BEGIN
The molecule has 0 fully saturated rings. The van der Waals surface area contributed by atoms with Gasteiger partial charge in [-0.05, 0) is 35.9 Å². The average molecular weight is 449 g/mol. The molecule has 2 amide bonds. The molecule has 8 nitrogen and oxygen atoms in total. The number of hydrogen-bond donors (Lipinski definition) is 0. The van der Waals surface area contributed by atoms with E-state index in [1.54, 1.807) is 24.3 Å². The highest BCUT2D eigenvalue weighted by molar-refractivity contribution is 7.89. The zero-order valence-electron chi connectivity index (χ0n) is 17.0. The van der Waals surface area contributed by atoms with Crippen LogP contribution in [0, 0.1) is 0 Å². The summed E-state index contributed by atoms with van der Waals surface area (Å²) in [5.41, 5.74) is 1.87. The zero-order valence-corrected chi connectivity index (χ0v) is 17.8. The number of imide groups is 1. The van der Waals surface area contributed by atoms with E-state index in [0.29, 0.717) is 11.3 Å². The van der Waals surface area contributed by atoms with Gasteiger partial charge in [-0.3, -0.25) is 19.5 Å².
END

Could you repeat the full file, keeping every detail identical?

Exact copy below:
The molecule has 0 fully saturated rings. The van der Waals surface area contributed by atoms with Gasteiger partial charge in [-0.05, 0) is 35.9 Å². The average molecular weight is 449 g/mol. The molecule has 2 amide bonds. The molecule has 8 nitrogen and oxygen atoms in total. The number of hydrogen-bond donors (Lipinski definition) is 0. The van der Waals surface area contributed by atoms with E-state index in [1.54, 1.807) is 24.3 Å². The highest BCUT2D eigenvalue weighted by molar-refractivity contribution is 7.89. The zero-order valence-electron chi connectivity index (χ0n) is 17.0. The van der Waals surface area contributed by atoms with Crippen LogP contribution in [0, 0.1) is 0 Å². The summed E-state index contributed by atoms with van der Waals surface area (Å²) in [5.41, 5.74) is 1.87. The zero-order valence-corrected chi connectivity index (χ0v) is 17.8. The number of imide groups is 1. The van der Waals surface area contributed by atoms with E-state index in [0.29, 0.717) is 11.3 Å². The van der Waals surface area contributed by atoms with Gasteiger partial charge in [-0.3, -0.25) is 19.5 Å².